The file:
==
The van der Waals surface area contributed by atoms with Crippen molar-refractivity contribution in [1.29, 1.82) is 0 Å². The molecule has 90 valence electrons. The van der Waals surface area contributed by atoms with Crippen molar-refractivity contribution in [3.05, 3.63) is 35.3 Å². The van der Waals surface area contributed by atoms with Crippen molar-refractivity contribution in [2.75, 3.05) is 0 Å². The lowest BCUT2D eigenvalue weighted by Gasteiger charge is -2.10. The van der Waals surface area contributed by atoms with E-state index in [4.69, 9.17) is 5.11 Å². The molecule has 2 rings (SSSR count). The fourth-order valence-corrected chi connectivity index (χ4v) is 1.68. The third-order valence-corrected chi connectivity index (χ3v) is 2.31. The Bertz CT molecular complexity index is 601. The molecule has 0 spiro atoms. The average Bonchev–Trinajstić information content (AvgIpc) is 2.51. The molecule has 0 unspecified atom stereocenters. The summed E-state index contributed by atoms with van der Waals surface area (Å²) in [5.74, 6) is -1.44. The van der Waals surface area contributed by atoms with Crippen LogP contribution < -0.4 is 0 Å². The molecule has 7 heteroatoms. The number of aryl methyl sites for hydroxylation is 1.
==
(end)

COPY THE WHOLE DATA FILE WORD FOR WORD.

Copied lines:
The van der Waals surface area contributed by atoms with Crippen molar-refractivity contribution in [1.29, 1.82) is 0 Å². The molecule has 90 valence electrons. The van der Waals surface area contributed by atoms with Crippen molar-refractivity contribution in [3.05, 3.63) is 35.3 Å². The van der Waals surface area contributed by atoms with Crippen molar-refractivity contribution in [2.75, 3.05) is 0 Å². The lowest BCUT2D eigenvalue weighted by Gasteiger charge is -2.10. The van der Waals surface area contributed by atoms with E-state index in [4.69, 9.17) is 5.11 Å². The molecule has 2 rings (SSSR count). The fourth-order valence-corrected chi connectivity index (χ4v) is 1.68. The third-order valence-corrected chi connectivity index (χ3v) is 2.31. The Bertz CT molecular complexity index is 601. The molecule has 0 spiro atoms. The average Bonchev–Trinajstić information content (AvgIpc) is 2.51. The molecule has 0 unspecified atom stereocenters. The summed E-state index contributed by atoms with van der Waals surface area (Å²) in [5.74, 6) is -1.44. The van der Waals surface area contributed by atoms with Crippen LogP contribution < -0.4 is 0 Å². The molecule has 7 heteroatoms. The number of aryl methyl sites for hydroxylation is 1.